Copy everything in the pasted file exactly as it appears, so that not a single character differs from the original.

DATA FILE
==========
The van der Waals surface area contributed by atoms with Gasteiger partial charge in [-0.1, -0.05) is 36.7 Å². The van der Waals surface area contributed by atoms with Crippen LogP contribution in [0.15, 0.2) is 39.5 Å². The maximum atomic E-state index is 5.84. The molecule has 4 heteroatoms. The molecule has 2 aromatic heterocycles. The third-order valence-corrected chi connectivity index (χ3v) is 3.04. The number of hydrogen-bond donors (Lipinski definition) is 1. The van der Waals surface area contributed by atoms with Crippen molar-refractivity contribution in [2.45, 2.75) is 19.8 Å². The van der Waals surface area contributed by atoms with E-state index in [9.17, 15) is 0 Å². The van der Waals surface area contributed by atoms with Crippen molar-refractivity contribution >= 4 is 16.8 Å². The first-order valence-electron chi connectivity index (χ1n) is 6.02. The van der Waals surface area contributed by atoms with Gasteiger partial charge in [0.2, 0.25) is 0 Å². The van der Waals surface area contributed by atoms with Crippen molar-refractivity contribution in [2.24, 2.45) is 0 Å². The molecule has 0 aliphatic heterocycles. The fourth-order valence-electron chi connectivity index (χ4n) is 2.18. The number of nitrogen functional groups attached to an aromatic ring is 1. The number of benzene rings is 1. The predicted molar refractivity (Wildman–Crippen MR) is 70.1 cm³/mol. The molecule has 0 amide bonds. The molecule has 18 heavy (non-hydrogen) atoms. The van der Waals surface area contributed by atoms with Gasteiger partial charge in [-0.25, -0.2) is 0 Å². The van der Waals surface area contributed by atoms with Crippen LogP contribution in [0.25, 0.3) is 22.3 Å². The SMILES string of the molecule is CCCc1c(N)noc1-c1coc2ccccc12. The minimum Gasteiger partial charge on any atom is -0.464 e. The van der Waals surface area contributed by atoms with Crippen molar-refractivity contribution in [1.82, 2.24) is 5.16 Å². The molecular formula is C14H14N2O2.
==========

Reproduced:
The van der Waals surface area contributed by atoms with Gasteiger partial charge in [-0.1, -0.05) is 36.7 Å². The van der Waals surface area contributed by atoms with Crippen LogP contribution in [0.15, 0.2) is 39.5 Å². The maximum atomic E-state index is 5.84. The molecule has 4 heteroatoms. The molecule has 2 aromatic heterocycles. The third-order valence-corrected chi connectivity index (χ3v) is 3.04. The number of hydrogen-bond donors (Lipinski definition) is 1. The van der Waals surface area contributed by atoms with Crippen molar-refractivity contribution in [2.45, 2.75) is 19.8 Å². The van der Waals surface area contributed by atoms with E-state index in [9.17, 15) is 0 Å². The van der Waals surface area contributed by atoms with Crippen molar-refractivity contribution >= 4 is 16.8 Å². The first-order valence-electron chi connectivity index (χ1n) is 6.02. The van der Waals surface area contributed by atoms with Gasteiger partial charge in [0.2, 0.25) is 0 Å². The van der Waals surface area contributed by atoms with Crippen molar-refractivity contribution in [2.24, 2.45) is 0 Å². The molecule has 0 aliphatic heterocycles. The fourth-order valence-electron chi connectivity index (χ4n) is 2.18. The number of nitrogen functional groups attached to an aromatic ring is 1. The number of benzene rings is 1. The predicted molar refractivity (Wildman–Crippen MR) is 70.1 cm³/mol. The molecule has 0 amide bonds. The molecule has 18 heavy (non-hydrogen) atoms. The van der Waals surface area contributed by atoms with Gasteiger partial charge in [-0.25, -0.2) is 0 Å². The van der Waals surface area contributed by atoms with Crippen LogP contribution in [0.25, 0.3) is 22.3 Å². The SMILES string of the molecule is CCCc1c(N)noc1-c1coc2ccccc12. The minimum Gasteiger partial charge on any atom is -0.464 e. The van der Waals surface area contributed by atoms with Crippen molar-refractivity contribution in [1.82, 2.24) is 5.16 Å². The molecular formula is C14H14N2O2.